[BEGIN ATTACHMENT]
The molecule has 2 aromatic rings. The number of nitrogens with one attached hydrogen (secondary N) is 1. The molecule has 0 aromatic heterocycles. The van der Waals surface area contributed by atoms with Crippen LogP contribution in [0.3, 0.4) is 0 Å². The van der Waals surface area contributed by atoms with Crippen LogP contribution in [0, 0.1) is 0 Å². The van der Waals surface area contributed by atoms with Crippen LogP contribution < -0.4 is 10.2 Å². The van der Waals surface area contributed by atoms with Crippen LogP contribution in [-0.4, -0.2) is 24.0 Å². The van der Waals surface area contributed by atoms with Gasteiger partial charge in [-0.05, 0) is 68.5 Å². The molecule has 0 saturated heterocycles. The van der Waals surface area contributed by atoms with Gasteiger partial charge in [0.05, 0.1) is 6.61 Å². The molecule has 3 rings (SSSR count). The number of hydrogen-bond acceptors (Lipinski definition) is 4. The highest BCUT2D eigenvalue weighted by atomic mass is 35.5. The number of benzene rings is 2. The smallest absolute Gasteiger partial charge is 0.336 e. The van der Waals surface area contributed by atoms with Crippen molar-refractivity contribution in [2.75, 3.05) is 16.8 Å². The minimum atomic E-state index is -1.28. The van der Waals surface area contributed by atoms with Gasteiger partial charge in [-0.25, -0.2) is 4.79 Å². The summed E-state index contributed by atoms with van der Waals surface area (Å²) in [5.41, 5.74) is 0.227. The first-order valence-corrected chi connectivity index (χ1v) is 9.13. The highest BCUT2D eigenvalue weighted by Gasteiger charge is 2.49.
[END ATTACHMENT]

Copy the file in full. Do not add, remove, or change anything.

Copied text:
The molecule has 2 aromatic rings. The number of nitrogens with one attached hydrogen (secondary N) is 1. The molecule has 0 aromatic heterocycles. The van der Waals surface area contributed by atoms with Crippen LogP contribution in [0.3, 0.4) is 0 Å². The van der Waals surface area contributed by atoms with Crippen LogP contribution in [0, 0.1) is 0 Å². The van der Waals surface area contributed by atoms with Crippen LogP contribution < -0.4 is 10.2 Å². The van der Waals surface area contributed by atoms with Crippen LogP contribution in [-0.4, -0.2) is 24.0 Å². The van der Waals surface area contributed by atoms with Gasteiger partial charge in [-0.05, 0) is 68.5 Å². The molecule has 0 saturated heterocycles. The van der Waals surface area contributed by atoms with Gasteiger partial charge in [0.05, 0.1) is 6.61 Å². The molecule has 3 rings (SSSR count). The number of hydrogen-bond acceptors (Lipinski definition) is 4. The highest BCUT2D eigenvalue weighted by atomic mass is 35.5. The number of benzene rings is 2. The smallest absolute Gasteiger partial charge is 0.336 e. The van der Waals surface area contributed by atoms with Crippen molar-refractivity contribution in [2.75, 3.05) is 16.8 Å². The minimum atomic E-state index is -1.28. The van der Waals surface area contributed by atoms with Gasteiger partial charge in [-0.25, -0.2) is 4.79 Å². The summed E-state index contributed by atoms with van der Waals surface area (Å²) in [5.41, 5.74) is 0.227. The first-order valence-corrected chi connectivity index (χ1v) is 9.13. The highest BCUT2D eigenvalue weighted by Gasteiger charge is 2.49.